Overall, the approval process to get composting service to come to campus was supported by all parties. The two main hurdles that had to be addressed were smelliness and sustainability. Facilities staff was concerned that the compost bins would smell (and the outdoor toter would attract rodents), therefore the compost cannot contain meat or dairy products (egg shells are okay). The other issue was ensuring that the project would have continued support. Staff in charge of trash and recycling do not have composting as part of their contractual responsibilities, so it is up to student volunteers to monitor the compost bins to make sure they don’t overfill or smell. Students monitor the bins twice daily and take the bin bags out if necessary. The bin needs to be emptied every two to three days—full or not. Students deposit the bags into a large outdoor compost toter in the Jaharis driveway. This is picked up every Friday but the same company that services Medford’s composting program.
To bolster this new composting initiative, Michelle has applied for Tufts Green Funds. If the funds are awarded, the money would be used to compensate student volunteers for their time monitoring and emptying the compost and expand the locations of the compost bins. Hopefully, this expansion will also include the Food 4 Thought Café in Sackler.
From my interview with Michelle, it seems like the composting pilot is going reasonably well. The biggest hiccups so far seem to be that signs directing students to the compost bins have been repeatedly taken down and not many students from the other health sciences schools know about the initiative. Additionally, there is some confusion around where napkins and other soiled paper goods go, as both the trash and compost signs include these items. Michelle wants to be clear, “all napkins, soiled paper goods, cardboard, etc. can go in the compost.”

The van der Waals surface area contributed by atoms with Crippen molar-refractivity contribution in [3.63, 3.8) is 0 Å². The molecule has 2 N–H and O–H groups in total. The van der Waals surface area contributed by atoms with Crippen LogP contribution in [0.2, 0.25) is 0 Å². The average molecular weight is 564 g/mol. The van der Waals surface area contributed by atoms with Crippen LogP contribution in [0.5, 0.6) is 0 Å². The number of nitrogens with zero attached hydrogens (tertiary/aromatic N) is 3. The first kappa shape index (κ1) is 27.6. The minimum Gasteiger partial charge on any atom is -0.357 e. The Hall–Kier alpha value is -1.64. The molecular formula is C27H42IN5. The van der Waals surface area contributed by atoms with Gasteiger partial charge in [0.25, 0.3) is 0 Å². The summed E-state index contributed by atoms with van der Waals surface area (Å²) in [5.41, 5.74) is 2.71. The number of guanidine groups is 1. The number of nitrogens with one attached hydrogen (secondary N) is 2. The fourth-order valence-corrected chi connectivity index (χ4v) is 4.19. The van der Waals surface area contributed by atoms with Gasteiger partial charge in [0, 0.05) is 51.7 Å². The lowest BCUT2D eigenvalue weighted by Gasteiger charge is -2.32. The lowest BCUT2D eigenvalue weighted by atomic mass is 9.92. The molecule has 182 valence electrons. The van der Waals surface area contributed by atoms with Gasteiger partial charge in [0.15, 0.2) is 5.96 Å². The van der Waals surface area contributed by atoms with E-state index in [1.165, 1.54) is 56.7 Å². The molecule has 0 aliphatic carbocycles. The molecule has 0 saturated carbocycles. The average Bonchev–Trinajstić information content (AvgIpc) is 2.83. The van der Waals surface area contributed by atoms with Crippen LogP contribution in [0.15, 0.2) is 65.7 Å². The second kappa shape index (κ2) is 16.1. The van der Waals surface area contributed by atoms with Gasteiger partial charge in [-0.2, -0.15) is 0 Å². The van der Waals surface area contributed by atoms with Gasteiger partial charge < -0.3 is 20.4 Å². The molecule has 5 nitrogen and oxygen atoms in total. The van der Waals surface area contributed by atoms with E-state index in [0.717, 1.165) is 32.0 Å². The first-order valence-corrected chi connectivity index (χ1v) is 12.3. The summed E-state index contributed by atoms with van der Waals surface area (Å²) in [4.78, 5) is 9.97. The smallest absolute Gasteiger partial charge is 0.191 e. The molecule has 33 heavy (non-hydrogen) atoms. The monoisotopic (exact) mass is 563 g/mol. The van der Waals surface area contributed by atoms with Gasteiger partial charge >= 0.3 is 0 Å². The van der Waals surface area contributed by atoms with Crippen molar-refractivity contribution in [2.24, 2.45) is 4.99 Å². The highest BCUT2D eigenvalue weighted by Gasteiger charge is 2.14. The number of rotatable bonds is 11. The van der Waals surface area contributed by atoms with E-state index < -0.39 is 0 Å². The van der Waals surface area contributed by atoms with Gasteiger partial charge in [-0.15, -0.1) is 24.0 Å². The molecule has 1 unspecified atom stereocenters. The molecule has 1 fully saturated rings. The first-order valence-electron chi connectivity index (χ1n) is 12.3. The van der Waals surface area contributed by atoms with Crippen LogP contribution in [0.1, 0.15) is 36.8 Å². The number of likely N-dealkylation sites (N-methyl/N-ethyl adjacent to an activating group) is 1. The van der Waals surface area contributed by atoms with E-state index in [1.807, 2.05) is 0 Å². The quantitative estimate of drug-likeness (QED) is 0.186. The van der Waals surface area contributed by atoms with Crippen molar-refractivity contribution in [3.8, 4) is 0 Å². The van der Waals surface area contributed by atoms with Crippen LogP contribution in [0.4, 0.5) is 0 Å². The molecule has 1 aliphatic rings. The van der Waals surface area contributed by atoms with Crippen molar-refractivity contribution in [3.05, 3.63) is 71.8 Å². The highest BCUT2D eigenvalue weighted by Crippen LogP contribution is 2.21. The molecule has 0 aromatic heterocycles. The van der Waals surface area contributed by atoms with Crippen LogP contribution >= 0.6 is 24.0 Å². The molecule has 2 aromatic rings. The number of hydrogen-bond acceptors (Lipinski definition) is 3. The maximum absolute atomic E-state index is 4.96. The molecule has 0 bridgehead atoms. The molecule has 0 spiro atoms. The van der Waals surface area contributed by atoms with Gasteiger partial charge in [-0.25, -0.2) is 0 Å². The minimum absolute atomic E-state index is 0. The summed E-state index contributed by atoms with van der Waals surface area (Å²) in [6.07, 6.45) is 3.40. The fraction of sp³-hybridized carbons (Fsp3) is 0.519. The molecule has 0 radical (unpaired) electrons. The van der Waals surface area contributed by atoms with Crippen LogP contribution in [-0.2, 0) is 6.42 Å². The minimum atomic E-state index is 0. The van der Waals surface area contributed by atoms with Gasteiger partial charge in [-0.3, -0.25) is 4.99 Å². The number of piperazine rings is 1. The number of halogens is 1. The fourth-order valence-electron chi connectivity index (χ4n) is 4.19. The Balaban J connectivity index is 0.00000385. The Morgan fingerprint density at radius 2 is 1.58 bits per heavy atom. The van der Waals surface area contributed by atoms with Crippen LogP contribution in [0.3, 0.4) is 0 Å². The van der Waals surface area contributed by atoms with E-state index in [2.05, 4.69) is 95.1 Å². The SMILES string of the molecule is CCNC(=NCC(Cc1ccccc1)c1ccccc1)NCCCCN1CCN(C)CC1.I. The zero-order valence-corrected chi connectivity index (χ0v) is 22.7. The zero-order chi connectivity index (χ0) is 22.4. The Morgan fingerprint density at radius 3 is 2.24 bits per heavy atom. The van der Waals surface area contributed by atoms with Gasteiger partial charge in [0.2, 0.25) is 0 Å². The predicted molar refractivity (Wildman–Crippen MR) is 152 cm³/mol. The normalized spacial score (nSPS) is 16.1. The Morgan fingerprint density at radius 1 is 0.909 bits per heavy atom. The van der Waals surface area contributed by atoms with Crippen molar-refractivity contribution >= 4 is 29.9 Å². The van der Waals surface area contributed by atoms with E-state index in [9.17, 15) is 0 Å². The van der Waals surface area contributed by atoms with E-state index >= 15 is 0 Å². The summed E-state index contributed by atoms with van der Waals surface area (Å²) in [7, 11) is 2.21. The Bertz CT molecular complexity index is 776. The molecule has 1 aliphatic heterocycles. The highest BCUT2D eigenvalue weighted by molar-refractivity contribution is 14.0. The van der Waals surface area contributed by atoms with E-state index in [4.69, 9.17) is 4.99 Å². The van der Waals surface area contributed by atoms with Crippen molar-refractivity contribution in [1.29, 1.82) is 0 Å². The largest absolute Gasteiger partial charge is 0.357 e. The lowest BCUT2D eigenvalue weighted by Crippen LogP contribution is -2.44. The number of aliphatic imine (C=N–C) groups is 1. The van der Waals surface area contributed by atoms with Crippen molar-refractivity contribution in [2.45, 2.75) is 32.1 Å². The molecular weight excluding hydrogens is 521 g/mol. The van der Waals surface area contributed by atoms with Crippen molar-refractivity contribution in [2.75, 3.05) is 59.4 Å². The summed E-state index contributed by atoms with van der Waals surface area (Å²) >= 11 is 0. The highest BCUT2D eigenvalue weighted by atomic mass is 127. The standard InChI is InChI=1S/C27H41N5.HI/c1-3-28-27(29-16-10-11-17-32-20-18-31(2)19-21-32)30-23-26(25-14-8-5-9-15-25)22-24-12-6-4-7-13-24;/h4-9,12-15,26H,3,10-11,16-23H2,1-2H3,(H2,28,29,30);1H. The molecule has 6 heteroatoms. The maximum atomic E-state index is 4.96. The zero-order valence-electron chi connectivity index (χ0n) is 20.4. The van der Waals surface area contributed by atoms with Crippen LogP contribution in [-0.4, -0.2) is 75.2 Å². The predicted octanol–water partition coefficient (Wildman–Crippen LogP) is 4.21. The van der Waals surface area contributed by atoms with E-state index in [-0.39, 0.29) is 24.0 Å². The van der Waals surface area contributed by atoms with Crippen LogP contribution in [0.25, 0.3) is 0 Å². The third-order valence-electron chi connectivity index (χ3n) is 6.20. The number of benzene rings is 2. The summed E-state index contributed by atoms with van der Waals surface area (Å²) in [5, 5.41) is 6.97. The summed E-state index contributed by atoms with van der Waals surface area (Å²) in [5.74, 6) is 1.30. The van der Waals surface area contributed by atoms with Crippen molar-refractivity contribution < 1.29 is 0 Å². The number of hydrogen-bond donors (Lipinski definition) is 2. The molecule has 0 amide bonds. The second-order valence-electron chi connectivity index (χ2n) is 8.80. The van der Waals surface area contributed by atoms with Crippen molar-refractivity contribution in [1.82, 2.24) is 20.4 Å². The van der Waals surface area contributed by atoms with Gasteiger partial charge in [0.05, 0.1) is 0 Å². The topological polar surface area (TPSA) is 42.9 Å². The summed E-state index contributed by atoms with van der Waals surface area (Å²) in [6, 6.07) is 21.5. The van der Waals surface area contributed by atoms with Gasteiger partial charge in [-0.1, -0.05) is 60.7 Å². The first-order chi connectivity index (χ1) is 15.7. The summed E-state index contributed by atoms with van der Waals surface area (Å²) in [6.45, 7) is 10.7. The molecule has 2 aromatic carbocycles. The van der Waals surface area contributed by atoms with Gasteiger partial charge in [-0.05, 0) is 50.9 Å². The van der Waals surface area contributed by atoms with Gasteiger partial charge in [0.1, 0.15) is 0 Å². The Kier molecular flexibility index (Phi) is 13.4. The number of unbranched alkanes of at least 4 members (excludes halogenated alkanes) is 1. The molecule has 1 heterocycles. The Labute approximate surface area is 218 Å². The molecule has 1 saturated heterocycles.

For the record:
What Can Go in the Compost:
- Paper towels, paper plates, soiled cardboard, napkins
- Coffee filters, coffee grounds, tea bags
- Plant-based waste, egg shells
- Biodegradable plastics (these must have the #7 PLA symbol—see the sign on the compost bin)
What Can Not Go in the Compost:
- Dairy and Meat Products
- Stickers found on fruit or produce
The success of this pilot period depends on how much students compost and the dedication of student volunteers. If you’re interested in volunteering, please contact Michelle Lee-Bravatti at firstname.lastname@example.org. In the meantime, please compost!
Erin Child is a second-year NICBC student in the dual MS-DPD program (she’ll be graduating in December). Growing up in Maine, her family always had a giant compost pile and turning it was her least favorite chore. Despite her gardening family, Erin has the opposite of a “green thumb” and has managed to kill both aloe and spider plants. She plans to stay far away from her roommates’ garden beds this summer, but still appreciate any bounty that comes into the house.